A Curious Boy – The Making of a Scientist
By Richard Fortey
We all (should) know Richard Fortey FRS, President in the Geological Society’s Bicentenary Year (2007), distinguished palaeontologist, and writer. And I am sure that Collins are banking that many more people do too, because nobody buys autobiographies of people they’ve never heard of, which is why so many celebrity chefs write them. What sells such books is being known to ‘people who are interested in people’ (which is most people).
In 1976, on the 15th anniversary of his autobiographical poem of youth, Summoned by Bells, Sir John Betjeman told Radio Times: “People’s lives are interesting only up until they’re 21. As soon as you get into the run of life you meet people you’ve heard of. It’s one’s first humiliations and struggles that are very interesting.” Fortey duly stops his own compelling and delightful memoir when the Natural History Museum, his career home, accepts him. The ‘making of a scientist’ was done. ‘People you’ve heard of’ start appearing.
Unsurprisingly, poets and writers excel at youthful memoirs. The landscapes of youth possess a magic that no other landscapes ever can – except, perhaps, the imagined ones of deep time – the realm of the geologist. Like them they are, inevitably, reconstructions at a distance. Re-imaginings. Data are missing. But sensation is strong.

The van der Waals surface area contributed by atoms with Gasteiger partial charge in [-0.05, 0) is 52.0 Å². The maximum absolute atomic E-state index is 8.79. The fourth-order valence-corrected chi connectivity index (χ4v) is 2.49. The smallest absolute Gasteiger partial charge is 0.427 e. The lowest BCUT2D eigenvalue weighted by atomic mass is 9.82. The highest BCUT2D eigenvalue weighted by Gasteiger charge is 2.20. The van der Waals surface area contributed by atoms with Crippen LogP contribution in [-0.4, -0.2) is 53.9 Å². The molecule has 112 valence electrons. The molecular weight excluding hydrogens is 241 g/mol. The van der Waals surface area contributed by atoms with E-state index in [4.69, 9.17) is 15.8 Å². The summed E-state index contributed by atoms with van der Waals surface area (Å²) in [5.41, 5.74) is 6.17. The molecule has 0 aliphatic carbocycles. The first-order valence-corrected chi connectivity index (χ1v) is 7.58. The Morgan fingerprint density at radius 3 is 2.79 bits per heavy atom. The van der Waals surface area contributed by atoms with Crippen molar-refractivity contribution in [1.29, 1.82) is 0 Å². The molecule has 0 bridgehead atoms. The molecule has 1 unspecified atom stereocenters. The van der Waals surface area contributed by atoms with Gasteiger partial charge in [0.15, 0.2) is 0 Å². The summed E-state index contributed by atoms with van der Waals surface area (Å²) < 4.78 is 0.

Each chapter in A Curious Boy takes an object as its springboard – a trout, a bird’s egg collection; chemical apparatus, his first ammonite specimen. Fortey is interested to know what led him down his path (towards trilobites and away from poetry). The headmaster of Ealing Grammar helped him choose by asking whether he was more interested in people or things. Young Fortey’s life flashed before his eyes – chemistry, fossils, flowers, butterflies, fungi – “Things, Sir”. And so it was settled.
But he is not just interested in things. His portraits of his parents, especially of his father, who ran two fishing shops largely without the knowledge of the Inland Revenue, are vivid and moving. Nor shall I forget the tragedy that deprived young Richard of his father and might well have deprived us all of geology’s most persuasive writer.
I hope that Fortey’s faithful readers do not themselves fall too far on the ‘things’ side. The book contains no shortage of objects, but how many readers of ‘popular science’ are actually only interested in the curator’s white gloves? They would miss so much and so much.
Reviewed by Ted Neild
A CURIOUS BOY – THE MAKING OF A SCIENTIST, by Richard Fortey. Published by: William Collins. 338pp. ISBN: 978-0-00-832396-7 (hbk) PRICE: £20.00 www.harpercollins.co.uk